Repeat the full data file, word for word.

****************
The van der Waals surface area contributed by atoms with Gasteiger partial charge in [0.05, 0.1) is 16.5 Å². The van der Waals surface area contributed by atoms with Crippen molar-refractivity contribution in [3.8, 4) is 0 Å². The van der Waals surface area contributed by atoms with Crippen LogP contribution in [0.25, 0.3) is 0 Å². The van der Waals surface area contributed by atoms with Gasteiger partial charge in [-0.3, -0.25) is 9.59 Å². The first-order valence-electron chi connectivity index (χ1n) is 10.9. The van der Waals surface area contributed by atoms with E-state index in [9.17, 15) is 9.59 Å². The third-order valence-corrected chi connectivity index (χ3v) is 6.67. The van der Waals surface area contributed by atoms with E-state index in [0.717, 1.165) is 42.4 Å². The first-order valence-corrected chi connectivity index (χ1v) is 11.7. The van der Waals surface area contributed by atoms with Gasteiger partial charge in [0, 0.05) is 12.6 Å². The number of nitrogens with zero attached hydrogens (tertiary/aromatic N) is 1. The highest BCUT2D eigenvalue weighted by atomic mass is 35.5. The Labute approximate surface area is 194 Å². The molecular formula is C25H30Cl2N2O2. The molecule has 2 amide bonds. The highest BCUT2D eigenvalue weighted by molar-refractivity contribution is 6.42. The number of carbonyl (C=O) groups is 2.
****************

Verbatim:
The van der Waals surface area contributed by atoms with Gasteiger partial charge in [0.05, 0.1) is 16.5 Å². The van der Waals surface area contributed by atoms with Crippen molar-refractivity contribution in [3.8, 4) is 0 Å². The van der Waals surface area contributed by atoms with Crippen LogP contribution in [0.25, 0.3) is 0 Å². The van der Waals surface area contributed by atoms with Gasteiger partial charge in [-0.3, -0.25) is 9.59 Å². The first-order valence-electron chi connectivity index (χ1n) is 10.9. The van der Waals surface area contributed by atoms with E-state index in [9.17, 15) is 9.59 Å². The third-order valence-corrected chi connectivity index (χ3v) is 6.67. The van der Waals surface area contributed by atoms with E-state index in [0.717, 1.165) is 42.4 Å². The first-order valence-corrected chi connectivity index (χ1v) is 11.7. The van der Waals surface area contributed by atoms with Gasteiger partial charge in [0, 0.05) is 12.6 Å². The number of nitrogens with zero attached hydrogens (tertiary/aromatic N) is 1. The highest BCUT2D eigenvalue weighted by atomic mass is 35.5. The Labute approximate surface area is 194 Å². The molecular formula is C25H30Cl2N2O2. The molecule has 2 amide bonds. The highest BCUT2D eigenvalue weighted by molar-refractivity contribution is 6.42. The number of carbonyl (C=O) groups is 2.